Voices for change

VOICES21C performing at Choralies music festival in France
VOICES21C performing at the Choralies music festival in Vaison-la-Romaine, France

If you turned six around the turn of the century, your birthday wish list might have included a Razor Scooter, Tamagotchi, or maybe a Barbie princess.

Ashley Frezza ’16 asked for a queen. The Queen of Soul.

“I really wanted an Aretha Franklin CD,” Frezza says. “I loved the soulfulness she brought to everything.” What the 6-year-old Frezza couldn’t have known was that the “Respect” diva had an agenda. She was reaching out to the souls of her fans, weaving calls for civil rights, freedom, empowerment, and equity into the lyrics of her songs.

Mallory Leonard '18, Michael Genese '16, Nicolette '16, Ashley Frezza '16
URI alumni and VOICES21C members Mallory Leonard ’18, Michael Genese ’16, Nicolette Mingels ’16, Ashley Frezza ’16

Now nearly 20 years later, Frezza is following Franklin’s lead, singing to advance social justice with VOICES21C (shorthand for Voices 21st century), a Massachusetts-based chamber choir, which, for the past four years, has been engaging in activism through music, selecting a different social justice theme to explore each year.

Frezza, an alto, is one of four URI alumni in the 22-member choir, singing alongside founding member Michael Genese ’16, Mallory Leonard ’18, and Nicolette Mingels ’16. 

This year, the choir represented the United States at “Choralies” in Vaison-la-Romaine, France, performing in front of an audience of more than 6,000. Their 2019 program “Half the Sky: Voices, Struggles, Resilience and the Power of the Feminine Spirit” features musical compositions written mostly by female-identifying composers that incorporate text by women poets and activists.

“Half the Sky’s” setlist is organized into two parts. The first group of songs is inspired by Elvira Arellano, a Mexican-born activist who fights for illegal immigrants. The second set’s compositions take their inspiration from poet Audre Lorde, a self-described black, lesbian, mother, warrior poet, and 1960s-era civil rights activist.

Storytelling through song

People have been raising their voices in protest for a long, long time. In fact, songs and political movements often go hand-in-hand. Abolitionists, suffragettes, unionists, human and civil rights advocates, war protestors, gay rights proponents, environmentalists, pacifists—even vegetarians—have turned to song to advance their causes.

“Music has been a form of activism all over the world,” Frezza says. “It is a tool of expression and a universal language. Even if you are unable to understand the text being sung, you can hear it in the music and voices—the joy or anguish that is being portrayed.”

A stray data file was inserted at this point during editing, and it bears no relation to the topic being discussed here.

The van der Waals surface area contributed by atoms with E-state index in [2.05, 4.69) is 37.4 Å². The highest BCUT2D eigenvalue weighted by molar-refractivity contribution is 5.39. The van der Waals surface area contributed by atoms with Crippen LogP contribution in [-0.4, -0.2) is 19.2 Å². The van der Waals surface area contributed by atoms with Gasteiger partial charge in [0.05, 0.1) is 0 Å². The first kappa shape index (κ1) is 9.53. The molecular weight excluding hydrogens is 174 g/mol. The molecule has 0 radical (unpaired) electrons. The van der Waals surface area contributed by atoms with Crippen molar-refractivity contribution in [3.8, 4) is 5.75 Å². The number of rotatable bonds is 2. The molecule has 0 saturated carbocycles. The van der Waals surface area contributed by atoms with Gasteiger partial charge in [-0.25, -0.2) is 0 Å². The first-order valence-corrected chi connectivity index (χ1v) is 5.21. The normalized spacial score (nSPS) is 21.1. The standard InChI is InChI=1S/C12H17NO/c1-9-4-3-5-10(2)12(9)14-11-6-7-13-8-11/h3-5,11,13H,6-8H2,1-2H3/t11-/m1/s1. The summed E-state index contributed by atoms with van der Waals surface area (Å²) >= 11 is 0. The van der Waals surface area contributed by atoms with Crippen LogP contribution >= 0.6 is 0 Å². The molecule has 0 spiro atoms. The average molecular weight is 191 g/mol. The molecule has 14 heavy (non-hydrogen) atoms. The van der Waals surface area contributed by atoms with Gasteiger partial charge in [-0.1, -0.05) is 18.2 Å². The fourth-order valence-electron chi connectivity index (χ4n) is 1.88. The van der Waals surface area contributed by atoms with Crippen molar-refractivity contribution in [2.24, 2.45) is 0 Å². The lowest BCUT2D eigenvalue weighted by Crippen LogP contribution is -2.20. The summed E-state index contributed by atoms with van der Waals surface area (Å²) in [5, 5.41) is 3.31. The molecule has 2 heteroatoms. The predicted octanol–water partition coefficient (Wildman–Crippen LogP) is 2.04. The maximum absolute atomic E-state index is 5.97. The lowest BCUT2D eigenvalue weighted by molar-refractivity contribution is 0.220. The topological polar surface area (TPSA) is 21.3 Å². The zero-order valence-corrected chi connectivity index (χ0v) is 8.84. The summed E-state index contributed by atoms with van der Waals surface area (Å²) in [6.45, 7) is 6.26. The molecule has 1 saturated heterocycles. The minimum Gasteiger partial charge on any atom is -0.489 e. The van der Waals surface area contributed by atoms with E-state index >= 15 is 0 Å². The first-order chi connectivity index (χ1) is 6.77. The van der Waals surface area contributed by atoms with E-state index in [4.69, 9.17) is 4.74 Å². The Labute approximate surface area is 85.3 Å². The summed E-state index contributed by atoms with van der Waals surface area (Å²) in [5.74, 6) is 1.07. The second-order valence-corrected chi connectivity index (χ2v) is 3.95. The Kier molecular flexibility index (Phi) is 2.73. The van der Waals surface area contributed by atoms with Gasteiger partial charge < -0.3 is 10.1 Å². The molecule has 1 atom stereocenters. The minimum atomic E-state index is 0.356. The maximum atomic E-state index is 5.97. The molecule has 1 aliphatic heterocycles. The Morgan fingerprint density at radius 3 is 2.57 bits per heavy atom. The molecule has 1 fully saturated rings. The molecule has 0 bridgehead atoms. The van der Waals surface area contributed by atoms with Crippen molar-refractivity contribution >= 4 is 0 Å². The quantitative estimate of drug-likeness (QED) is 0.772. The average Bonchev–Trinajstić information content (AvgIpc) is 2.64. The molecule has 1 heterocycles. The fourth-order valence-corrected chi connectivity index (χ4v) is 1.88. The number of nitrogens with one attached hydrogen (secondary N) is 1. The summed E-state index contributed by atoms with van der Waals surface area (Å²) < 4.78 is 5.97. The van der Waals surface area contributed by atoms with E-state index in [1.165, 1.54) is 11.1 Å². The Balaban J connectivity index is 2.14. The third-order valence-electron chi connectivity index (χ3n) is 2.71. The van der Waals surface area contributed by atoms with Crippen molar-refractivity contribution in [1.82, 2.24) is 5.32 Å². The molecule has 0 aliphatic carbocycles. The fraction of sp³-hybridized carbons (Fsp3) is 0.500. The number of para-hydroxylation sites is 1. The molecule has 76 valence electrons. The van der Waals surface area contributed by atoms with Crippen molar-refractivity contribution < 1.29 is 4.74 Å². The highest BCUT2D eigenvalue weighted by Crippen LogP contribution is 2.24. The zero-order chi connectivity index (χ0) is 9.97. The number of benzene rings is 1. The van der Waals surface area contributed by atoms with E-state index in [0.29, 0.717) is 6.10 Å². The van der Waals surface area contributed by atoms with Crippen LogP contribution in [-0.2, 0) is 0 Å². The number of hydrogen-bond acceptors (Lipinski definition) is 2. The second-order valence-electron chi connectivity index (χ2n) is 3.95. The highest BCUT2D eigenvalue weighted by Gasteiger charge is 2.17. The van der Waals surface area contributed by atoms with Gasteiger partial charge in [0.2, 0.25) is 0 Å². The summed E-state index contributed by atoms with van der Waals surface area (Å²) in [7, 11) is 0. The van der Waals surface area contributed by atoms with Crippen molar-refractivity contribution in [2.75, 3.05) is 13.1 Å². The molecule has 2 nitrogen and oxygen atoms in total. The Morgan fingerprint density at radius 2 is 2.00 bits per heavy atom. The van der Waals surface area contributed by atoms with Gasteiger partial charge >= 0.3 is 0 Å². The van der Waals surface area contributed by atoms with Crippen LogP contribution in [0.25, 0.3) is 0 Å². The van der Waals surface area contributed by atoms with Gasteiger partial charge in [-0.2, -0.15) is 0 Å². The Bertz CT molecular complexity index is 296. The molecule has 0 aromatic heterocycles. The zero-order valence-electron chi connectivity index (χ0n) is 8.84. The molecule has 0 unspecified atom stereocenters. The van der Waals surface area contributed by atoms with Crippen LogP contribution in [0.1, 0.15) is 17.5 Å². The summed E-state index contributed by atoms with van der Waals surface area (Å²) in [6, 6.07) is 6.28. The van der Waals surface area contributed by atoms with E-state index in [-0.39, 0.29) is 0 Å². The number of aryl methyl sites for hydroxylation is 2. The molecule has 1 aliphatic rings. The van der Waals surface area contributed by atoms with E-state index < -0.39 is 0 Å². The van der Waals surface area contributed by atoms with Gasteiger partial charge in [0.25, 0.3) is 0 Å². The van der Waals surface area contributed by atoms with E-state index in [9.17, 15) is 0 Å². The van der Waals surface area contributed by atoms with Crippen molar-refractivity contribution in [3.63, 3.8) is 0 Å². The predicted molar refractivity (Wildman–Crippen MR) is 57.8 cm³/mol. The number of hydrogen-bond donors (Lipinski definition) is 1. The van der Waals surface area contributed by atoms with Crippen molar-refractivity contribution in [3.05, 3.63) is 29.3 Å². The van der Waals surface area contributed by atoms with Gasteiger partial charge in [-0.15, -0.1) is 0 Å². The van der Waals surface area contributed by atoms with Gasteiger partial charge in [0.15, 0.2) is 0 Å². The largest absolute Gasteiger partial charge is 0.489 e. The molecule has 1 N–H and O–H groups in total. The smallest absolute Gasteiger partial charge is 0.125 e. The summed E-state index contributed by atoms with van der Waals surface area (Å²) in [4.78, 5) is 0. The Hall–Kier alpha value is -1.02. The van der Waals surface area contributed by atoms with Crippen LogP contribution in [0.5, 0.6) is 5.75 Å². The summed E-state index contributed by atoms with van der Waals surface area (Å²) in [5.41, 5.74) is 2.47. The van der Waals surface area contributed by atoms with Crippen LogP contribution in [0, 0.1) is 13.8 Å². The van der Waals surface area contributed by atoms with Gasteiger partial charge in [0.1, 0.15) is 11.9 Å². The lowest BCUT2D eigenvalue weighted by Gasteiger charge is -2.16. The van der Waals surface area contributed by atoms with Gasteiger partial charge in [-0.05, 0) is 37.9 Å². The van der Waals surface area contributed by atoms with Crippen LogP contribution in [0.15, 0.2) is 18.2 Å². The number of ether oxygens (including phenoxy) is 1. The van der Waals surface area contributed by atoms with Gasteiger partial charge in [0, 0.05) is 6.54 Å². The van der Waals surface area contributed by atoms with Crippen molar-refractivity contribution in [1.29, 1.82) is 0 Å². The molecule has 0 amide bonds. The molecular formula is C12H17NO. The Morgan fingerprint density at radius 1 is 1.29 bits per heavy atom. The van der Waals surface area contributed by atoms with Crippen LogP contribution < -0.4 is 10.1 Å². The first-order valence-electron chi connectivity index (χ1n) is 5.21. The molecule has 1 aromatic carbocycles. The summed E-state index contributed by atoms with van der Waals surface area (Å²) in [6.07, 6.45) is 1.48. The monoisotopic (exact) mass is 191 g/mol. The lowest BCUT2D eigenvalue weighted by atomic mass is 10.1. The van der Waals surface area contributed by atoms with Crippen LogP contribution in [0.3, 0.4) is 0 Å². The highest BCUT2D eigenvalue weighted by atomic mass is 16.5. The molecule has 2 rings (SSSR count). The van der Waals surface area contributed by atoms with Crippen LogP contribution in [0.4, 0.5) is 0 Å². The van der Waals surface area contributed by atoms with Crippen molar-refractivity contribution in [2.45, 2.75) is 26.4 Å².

VOICES21C’s performances are immersive experiences. Song is accompanied by movement, improvisation, storytelling, and text. A performance comprises 8–10 songs. Genese, a tenor, believes music inspired by the words of impassioned activists can have a profound effect on both performer and audience. “Music is a phenomenal gateway into the vulnerable,” Genese says.

“We put so much into it physically and emotionally,” says Frezza. “It’s a little bit draining, but also exciting to tell these stories. We’re bringing life to the work of amazing activists and poets, and I’m becoming a better person for being exposed to them. I’m just so grateful.”

A powerful tool for change

VOICES21C has traveled to Israel, Palestine, Mexico, and now France. That the group is attracting international attention certainly reflects the talent of its members, but it could also have something to do with their process. Themes are discussed, input is valued, collaboration is essential, and innovation is prized.

“With only four years under our belts, I think we’re slowly making visible how the untraditional can be the most rewarding,” Genese says. “Our work isn’t based on any particular group or school of thought. There is this complete surrender of tradition and convention, and the ground we are breaking is completely new—to every one of us.”

Soprano Leonard agrees.

“I had not given much thought to music being utilized as a form of activism. I had thought of music as a therapeutic instrument,” Leonard says. “Now, I believe that music is a powerful tool to open up peoples’ minds to social justice issues happening worldwide.

“Music and art are important gateways to discussing difficult subjects,” she adds. “We challenge stereotypes through song in the hopes that music makes people receptive to our message.”